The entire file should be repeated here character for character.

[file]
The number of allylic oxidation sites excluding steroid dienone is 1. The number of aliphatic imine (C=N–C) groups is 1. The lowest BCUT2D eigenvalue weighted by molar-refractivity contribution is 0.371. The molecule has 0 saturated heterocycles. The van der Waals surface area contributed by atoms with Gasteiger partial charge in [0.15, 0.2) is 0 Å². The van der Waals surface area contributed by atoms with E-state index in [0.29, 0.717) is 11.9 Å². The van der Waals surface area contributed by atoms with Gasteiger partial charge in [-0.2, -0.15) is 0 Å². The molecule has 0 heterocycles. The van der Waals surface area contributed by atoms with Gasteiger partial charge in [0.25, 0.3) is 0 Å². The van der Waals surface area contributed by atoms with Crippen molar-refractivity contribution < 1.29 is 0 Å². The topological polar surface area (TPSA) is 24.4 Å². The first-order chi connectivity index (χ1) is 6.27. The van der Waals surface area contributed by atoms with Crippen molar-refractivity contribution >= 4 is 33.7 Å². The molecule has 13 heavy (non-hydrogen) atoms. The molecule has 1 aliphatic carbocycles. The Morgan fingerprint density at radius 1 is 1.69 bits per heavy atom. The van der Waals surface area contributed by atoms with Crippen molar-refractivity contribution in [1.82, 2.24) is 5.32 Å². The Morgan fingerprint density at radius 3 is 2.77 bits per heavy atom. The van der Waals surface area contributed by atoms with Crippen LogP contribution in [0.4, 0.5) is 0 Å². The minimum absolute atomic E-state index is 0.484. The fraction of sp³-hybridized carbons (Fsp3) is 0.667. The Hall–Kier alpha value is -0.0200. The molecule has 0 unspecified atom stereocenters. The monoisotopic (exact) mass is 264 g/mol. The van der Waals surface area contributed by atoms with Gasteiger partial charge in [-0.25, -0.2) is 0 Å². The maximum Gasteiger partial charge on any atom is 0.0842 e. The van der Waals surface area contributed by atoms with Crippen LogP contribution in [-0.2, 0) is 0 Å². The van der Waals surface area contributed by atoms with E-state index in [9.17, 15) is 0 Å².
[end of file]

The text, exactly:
The number of allylic oxidation sites excluding steroid dienone is 1. The number of aliphatic imine (C=N–C) groups is 1. The lowest BCUT2D eigenvalue weighted by molar-refractivity contribution is 0.371. The molecule has 0 saturated heterocycles. The van der Waals surface area contributed by atoms with Gasteiger partial charge in [0.15, 0.2) is 0 Å². The van der Waals surface area contributed by atoms with E-state index in [0.29, 0.717) is 11.9 Å². The van der Waals surface area contributed by atoms with Gasteiger partial charge in [-0.2, -0.15) is 0 Å². The molecule has 0 heterocycles. The van der Waals surface area contributed by atoms with Gasteiger partial charge in [0.25, 0.3) is 0 Å². The van der Waals surface area contributed by atoms with Crippen molar-refractivity contribution < 1.29 is 0 Å². The topological polar surface area (TPSA) is 24.4 Å². The first-order chi connectivity index (χ1) is 6.27. The van der Waals surface area contributed by atoms with Crippen molar-refractivity contribution >= 4 is 33.7 Å². The molecule has 13 heavy (non-hydrogen) atoms. The molecule has 1 aliphatic carbocycles. The Morgan fingerprint density at radius 1 is 1.69 bits per heavy atom. The van der Waals surface area contributed by atoms with Crippen molar-refractivity contribution in [1.82, 2.24) is 5.32 Å². The Morgan fingerprint density at radius 3 is 2.77 bits per heavy atom. The van der Waals surface area contributed by atoms with Crippen LogP contribution in [0.4, 0.5) is 0 Å². The minimum absolute atomic E-state index is 0.484. The fraction of sp³-hybridized carbons (Fsp3) is 0.667. The Hall–Kier alpha value is -0.0200. The molecule has 0 unspecified atom stereocenters. The monoisotopic (exact) mass is 264 g/mol. The van der Waals surface area contributed by atoms with Gasteiger partial charge in [-0.25, -0.2) is 0 Å². The maximum Gasteiger partial charge on any atom is 0.0842 e. The van der Waals surface area contributed by atoms with Crippen LogP contribution in [-0.2, 0) is 0 Å². The van der Waals surface area contributed by atoms with E-state index in [9.17, 15) is 0 Å².